This whole trip has been very educational to me because Leadership with sustainability requires a long-term vision, strategic thinking, and the ability to inspire and motivate others toward a common goal. I want to be a leader who is committed to sustainability, and I want to help drive change and create a positive impact on the environment and society. I understand leadership in sustainability involves taking a proactive approach toward environmental and social issues, by identifying risks and opportunities, setting goals, and developing strategies to achieve them. It requires future me to make tough decisions, take risks, and engage stakeholders to create a shared vision for a sustainable future. 

Internal Myself vs. External Myself

Lastly, I want to share some thoughts based on our visits to the Gulbenkian Museum of Modern Art, Montebelo Vista Alegre IIhavo Hotel, and Museu Colecao Berardo. They let me think a lot about the internal real you, how I want people to see me, and how people see you.

People often struggle with questions such as “Who are you?” and “How do people see you?” because identity, experience, and value are complex and multifaceted concepts that can be influenced by a range of internal and external factors. 

Art collections are often seen as a reflection of the collector’s taste, interest, and cultural identity. They can also contribute to the shaping of public opinion on art and culture and can have a significant impact on the art market and the art world in general. While Modern art is often seen as a reflection of the artist’s perspective on themselves and the world around them. It can be a way for the artist to explore their own identity and experiences, as well as to comment on social, political, and cultural issues of their time.  Not only in the world of art, but everyone can also break away from tradition, others’ perceptions, and any other constraints. Being real is sometimes difficult, but that is the value of the uniqueness of the art piece and you.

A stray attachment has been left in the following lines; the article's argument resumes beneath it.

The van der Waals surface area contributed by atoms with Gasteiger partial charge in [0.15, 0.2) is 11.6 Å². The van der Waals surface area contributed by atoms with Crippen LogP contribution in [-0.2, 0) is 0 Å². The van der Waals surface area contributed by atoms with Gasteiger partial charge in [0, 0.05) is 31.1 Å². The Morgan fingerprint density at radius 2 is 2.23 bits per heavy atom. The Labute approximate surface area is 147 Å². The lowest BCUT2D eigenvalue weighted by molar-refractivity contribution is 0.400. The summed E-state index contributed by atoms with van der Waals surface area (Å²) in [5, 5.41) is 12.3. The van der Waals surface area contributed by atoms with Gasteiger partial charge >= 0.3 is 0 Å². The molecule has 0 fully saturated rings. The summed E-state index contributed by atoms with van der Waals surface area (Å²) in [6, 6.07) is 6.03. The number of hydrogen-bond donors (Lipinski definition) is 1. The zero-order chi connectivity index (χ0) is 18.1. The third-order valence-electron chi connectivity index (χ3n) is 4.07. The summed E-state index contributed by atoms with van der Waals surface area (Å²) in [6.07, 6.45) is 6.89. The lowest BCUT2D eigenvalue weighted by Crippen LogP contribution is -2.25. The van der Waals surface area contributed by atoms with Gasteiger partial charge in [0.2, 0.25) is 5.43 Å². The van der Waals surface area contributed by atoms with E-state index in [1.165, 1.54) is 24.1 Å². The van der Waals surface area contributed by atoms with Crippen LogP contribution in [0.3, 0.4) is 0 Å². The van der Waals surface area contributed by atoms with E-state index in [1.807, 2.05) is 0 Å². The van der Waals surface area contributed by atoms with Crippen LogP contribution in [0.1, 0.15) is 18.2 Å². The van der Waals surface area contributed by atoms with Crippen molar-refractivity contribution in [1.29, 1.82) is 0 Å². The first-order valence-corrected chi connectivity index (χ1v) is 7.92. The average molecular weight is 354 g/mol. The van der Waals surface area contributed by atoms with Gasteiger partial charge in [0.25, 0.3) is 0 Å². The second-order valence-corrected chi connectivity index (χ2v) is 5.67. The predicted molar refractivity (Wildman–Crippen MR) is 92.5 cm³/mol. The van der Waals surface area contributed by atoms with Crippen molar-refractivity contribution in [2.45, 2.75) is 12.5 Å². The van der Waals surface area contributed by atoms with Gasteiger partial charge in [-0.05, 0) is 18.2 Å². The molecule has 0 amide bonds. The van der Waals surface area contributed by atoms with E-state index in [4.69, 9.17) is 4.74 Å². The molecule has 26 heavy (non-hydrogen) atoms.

Being real in leadership might be even harder because it involves being authentic and genuine in your interactions with others. It means being honest about your strengths and weaknesses and being transparent about your decisions and thought processes. You need to balance.When leaders are real, they build trust with their team members and create a culture of openness and collaboration. This can lead to increased employee engagement and motivation, as well as better communication and problem-solving.

Overall, the study trip in Portugal covered a variety of topics, including the country’s history, culture, sustainability practices, and leadership. I really appreciate every single theme and I am really grateful that I learned about Portugal’s rich history and its contributions to art, wine, and business. Lots of thoughts still need to be digested, but the joyfulness and impact will last.